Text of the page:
Nano-FTIR suffers some inherent power control and signal strength disadvantages due to the broadband white-light source used. As an example, one company offers nano-FTIR utilizing a state-of-the-art broadband mid-IR source which spans 670 to ~2000 cm-1 with an emission bandwidth of about 400 cm-1. This laser source generates an average power level of 1mW integrated over the bandwidth. 1 If an IR spectrum with 10 cm-1 spectral resolution is desired, roughly 25 μW (or less due to loss from optics) of power is available at each point of the resolved spectrum. This pales when compared to as much as 5 mW of laser power that is available for each ~1 cm-1 bandwidth with the quantum cascade laser (QCL) utilized for PiF-IR .2 Per wavenumber, this means a QCL can generate three orders of magnitude higher power than the broadband laser used with nano-FTIR. Naturally this allows high SNR spectra with high resolution to be taken far more quickly with PiF-IR (in seconds) than with nano-FTIR (in tens of minutes).

Selective power control

Many nanoscale samples, especially organics and biomolecules, can be easily damaged my high-powered IR light. Therefore, careful power management of the excitation laser is crucial to any nanoscale analytical technique. With PiF-IR, on samples that can be damaged by excessive intensity and heating, an attenuator is used to reduce the optical power to as little as 0.5% to 10% of the available QCL power, which is especially important at wavenumbers where the sample is highly absorptive. This power notching technology avoids sample damage while maintaining high SNR and short acquisition time.

Unfortunately, because nano-FTIR uses a broadband light source, this type of power control is impossible. Therefore, usable power levels are constrained by the peak absorption of the sample to avoid damage. In many cases, this means that to get sufficient SNR, multiple spectra must be taken and averaged, further increasing the time required to get meaningful data.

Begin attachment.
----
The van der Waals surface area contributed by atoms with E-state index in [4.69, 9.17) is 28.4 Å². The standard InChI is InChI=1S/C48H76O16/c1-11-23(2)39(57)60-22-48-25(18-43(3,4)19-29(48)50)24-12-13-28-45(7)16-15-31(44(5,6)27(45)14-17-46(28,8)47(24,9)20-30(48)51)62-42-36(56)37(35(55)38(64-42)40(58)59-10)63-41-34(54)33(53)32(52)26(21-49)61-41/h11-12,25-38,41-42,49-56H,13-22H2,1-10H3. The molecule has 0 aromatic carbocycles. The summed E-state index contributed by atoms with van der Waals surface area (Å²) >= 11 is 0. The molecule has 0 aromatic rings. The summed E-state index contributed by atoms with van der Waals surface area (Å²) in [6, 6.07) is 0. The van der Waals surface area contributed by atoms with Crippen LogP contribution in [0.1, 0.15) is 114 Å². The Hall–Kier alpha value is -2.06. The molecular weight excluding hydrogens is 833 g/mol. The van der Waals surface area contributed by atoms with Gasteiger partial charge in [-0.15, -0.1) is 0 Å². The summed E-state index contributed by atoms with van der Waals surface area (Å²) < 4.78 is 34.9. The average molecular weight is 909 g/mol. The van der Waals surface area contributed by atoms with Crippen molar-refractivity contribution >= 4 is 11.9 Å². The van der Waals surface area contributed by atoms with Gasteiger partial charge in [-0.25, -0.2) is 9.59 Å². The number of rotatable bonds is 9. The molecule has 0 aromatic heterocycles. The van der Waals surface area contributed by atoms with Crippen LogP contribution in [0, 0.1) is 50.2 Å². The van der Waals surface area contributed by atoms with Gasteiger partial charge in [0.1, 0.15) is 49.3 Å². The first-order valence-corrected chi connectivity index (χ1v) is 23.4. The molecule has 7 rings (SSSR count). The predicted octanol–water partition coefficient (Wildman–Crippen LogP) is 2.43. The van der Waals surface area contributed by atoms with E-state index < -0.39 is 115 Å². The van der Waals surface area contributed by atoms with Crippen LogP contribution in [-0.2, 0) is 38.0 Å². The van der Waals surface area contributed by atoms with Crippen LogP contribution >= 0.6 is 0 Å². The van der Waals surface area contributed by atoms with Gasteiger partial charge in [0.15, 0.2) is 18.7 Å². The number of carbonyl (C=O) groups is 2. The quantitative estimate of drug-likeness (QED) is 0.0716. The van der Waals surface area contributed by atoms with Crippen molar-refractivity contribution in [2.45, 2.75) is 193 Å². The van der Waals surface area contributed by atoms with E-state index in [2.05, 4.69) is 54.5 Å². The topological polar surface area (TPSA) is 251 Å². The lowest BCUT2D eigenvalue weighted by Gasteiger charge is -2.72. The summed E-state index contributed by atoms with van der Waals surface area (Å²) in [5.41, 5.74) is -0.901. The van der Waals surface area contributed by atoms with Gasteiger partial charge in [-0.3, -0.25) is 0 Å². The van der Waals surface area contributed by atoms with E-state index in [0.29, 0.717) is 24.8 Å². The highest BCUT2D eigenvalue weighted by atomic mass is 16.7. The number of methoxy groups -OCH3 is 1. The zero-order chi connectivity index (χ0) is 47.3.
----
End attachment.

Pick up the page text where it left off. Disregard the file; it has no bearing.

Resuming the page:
Fixed-wavenumber imaging

Fixed-wavenumber imaging is incredibly useful for mapping chemical variations on the surface of a nano-scale sample. Such images are often especially useful for understanding complex heterogeneous samples, where multiple fixed-wavenumber images taken at different frequencies highlight material components separately in a visually intuitive display. With photo-induced force microscopy (PiFM), the QCL can be tuned to a wavenumber of interest (usually corresponding to a known molecular transition), and then a full image can be made in a matter of minutes.

Since s-SNOM uses a broadband light source, it cannot acquire fixed wavenumber images directly. Instead, such images have to be approximated by taking a hyperspectral data-set and then extracting the intensities from a narrow-band of wavenumbers. Unfortunately, this approach is extremely time consuming, generating a full spectrum at each image pixel when only single wavenumber information is needed. While taking a full spectrum at each pixel can be very useful on complex heterogeneous samples with many unknown chemical species, the ideal case is for the user to be able to select between single wavenumber imaging and full spectrum imaging as appropriate. PiFM provides both options – single wavenumber imaging, and hyPIR spectra, which are hyperspectral images that provide a full spectrum at each image pixel.

Far-field background suppression

Nano-FTIR collects scattered light from the tip to detect the near-field response of the sample due to the excitation light. While effective, this detection scheme comes with a few inherent problems that negatively impact signal strength. Nano-FTIR relies on the fact that lock-in detection of the interference signal at the tapping frequency will mostly reject the far-field background signal. However, the far-field light still contains some components modulated with the tapping frequency. For example, light scattering from the shank of the tip, or light affected by the moving shadow of any part of the cantilever or tip. Therefore, a higher harmonic of the tapping frequency is usually utilized in an attempt to maximize suppression of the unwanted signal. The cost of using a higher harmonic, however, is reduced signal (each higher harmonic is about three- to fivefold loss in signal level3).